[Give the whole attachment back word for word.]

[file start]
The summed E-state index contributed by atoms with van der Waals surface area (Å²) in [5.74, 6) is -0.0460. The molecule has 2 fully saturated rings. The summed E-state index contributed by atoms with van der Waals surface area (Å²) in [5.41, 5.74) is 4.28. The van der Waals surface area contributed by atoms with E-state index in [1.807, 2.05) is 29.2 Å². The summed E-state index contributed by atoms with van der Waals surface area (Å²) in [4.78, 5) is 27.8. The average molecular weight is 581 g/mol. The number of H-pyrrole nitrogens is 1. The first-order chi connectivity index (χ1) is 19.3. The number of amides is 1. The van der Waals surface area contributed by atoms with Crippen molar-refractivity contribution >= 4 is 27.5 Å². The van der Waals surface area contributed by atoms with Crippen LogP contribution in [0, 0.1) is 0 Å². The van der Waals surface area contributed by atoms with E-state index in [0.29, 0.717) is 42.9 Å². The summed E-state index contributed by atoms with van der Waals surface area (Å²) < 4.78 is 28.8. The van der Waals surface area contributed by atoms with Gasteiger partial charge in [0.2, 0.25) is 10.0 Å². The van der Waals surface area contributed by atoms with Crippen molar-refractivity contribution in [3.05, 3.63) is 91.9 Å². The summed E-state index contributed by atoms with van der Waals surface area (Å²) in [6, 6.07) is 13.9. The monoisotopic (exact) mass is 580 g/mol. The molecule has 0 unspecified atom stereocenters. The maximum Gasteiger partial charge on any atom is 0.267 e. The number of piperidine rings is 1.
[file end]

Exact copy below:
The summed E-state index contributed by atoms with van der Waals surface area (Å²) in [5.74, 6) is -0.0460. The molecule has 2 fully saturated rings. The summed E-state index contributed by atoms with van der Waals surface area (Å²) in [5.41, 5.74) is 4.28. The van der Waals surface area contributed by atoms with E-state index in [1.807, 2.05) is 29.2 Å². The summed E-state index contributed by atoms with van der Waals surface area (Å²) in [4.78, 5) is 27.8. The average molecular weight is 581 g/mol. The number of H-pyrrole nitrogens is 1. The first-order chi connectivity index (χ1) is 19.3. The number of amides is 1. The van der Waals surface area contributed by atoms with Crippen molar-refractivity contribution >= 4 is 27.5 Å². The van der Waals surface area contributed by atoms with Crippen LogP contribution in [0, 0.1) is 0 Å². The van der Waals surface area contributed by atoms with E-state index in [0.29, 0.717) is 42.9 Å². The summed E-state index contributed by atoms with van der Waals surface area (Å²) < 4.78 is 28.8. The van der Waals surface area contributed by atoms with Gasteiger partial charge in [0.2, 0.25) is 10.0 Å². The van der Waals surface area contributed by atoms with Crippen molar-refractivity contribution in [3.05, 3.63) is 91.9 Å². The summed E-state index contributed by atoms with van der Waals surface area (Å²) in [6, 6.07) is 13.9. The monoisotopic (exact) mass is 580 g/mol. The molecule has 0 unspecified atom stereocenters. The maximum Gasteiger partial charge on any atom is 0.267 e. The number of piperidine rings is 1.